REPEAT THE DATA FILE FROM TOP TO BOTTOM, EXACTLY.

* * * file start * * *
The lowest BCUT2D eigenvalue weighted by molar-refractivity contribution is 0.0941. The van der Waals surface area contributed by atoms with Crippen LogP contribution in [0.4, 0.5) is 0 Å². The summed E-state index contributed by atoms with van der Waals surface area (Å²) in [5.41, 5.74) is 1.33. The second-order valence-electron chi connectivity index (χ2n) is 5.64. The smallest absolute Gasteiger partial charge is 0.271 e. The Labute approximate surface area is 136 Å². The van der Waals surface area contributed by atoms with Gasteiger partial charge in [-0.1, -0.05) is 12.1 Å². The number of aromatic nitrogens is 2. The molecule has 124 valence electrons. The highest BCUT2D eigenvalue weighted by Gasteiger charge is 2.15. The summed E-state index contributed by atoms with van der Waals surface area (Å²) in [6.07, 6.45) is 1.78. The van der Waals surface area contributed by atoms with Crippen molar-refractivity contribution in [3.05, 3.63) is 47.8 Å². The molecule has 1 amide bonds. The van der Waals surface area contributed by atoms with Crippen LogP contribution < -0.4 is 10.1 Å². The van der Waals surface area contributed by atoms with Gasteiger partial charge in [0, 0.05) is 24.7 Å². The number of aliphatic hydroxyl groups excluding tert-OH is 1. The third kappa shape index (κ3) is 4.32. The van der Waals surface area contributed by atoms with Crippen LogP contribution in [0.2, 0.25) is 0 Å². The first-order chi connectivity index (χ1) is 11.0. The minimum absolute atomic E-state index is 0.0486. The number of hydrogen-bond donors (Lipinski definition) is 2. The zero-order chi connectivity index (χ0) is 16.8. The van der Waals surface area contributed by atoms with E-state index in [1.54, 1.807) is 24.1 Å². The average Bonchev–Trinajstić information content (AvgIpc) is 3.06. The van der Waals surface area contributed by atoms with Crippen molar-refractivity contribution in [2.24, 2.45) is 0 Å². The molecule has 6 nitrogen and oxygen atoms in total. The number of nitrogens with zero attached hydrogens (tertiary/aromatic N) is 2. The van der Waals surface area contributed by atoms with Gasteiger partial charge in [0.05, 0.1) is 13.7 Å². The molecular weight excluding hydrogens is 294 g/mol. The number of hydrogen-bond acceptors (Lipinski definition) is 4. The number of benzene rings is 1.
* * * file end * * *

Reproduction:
The lowest BCUT2D eigenvalue weighted by molar-refractivity contribution is 0.0941. The van der Waals surface area contributed by atoms with Crippen LogP contribution in [0.4, 0.5) is 0 Å². The summed E-state index contributed by atoms with van der Waals surface area (Å²) in [5.41, 5.74) is 1.33. The second-order valence-electron chi connectivity index (χ2n) is 5.64. The smallest absolute Gasteiger partial charge is 0.271 e. The Labute approximate surface area is 136 Å². The van der Waals surface area contributed by atoms with Gasteiger partial charge in [-0.1, -0.05) is 12.1 Å². The number of aromatic nitrogens is 2. The molecule has 124 valence electrons. The highest BCUT2D eigenvalue weighted by Gasteiger charge is 2.15. The summed E-state index contributed by atoms with van der Waals surface area (Å²) in [6.07, 6.45) is 1.78. The van der Waals surface area contributed by atoms with Crippen molar-refractivity contribution in [3.05, 3.63) is 47.8 Å². The molecule has 1 amide bonds. The van der Waals surface area contributed by atoms with Crippen LogP contribution < -0.4 is 10.1 Å². The van der Waals surface area contributed by atoms with Gasteiger partial charge in [0, 0.05) is 24.7 Å². The number of aliphatic hydroxyl groups excluding tert-OH is 1. The third kappa shape index (κ3) is 4.32. The van der Waals surface area contributed by atoms with Crippen LogP contribution in [0.2, 0.25) is 0 Å². The first-order chi connectivity index (χ1) is 11.0. The minimum absolute atomic E-state index is 0.0486. The number of hydrogen-bond donors (Lipinski definition) is 2. The zero-order chi connectivity index (χ0) is 16.8. The van der Waals surface area contributed by atoms with E-state index in [1.54, 1.807) is 24.1 Å². The average Bonchev–Trinajstić information content (AvgIpc) is 3.06. The van der Waals surface area contributed by atoms with Crippen molar-refractivity contribution in [2.24, 2.45) is 0 Å². The molecule has 6 nitrogen and oxygen atoms in total. The number of nitrogens with zero attached hydrogens (tertiary/aromatic N) is 2. The van der Waals surface area contributed by atoms with Gasteiger partial charge in [0.05, 0.1) is 13.7 Å². The molecular weight excluding hydrogens is 294 g/mol. The number of hydrogen-bond acceptors (Lipinski definition) is 4. The number of benzene rings is 1.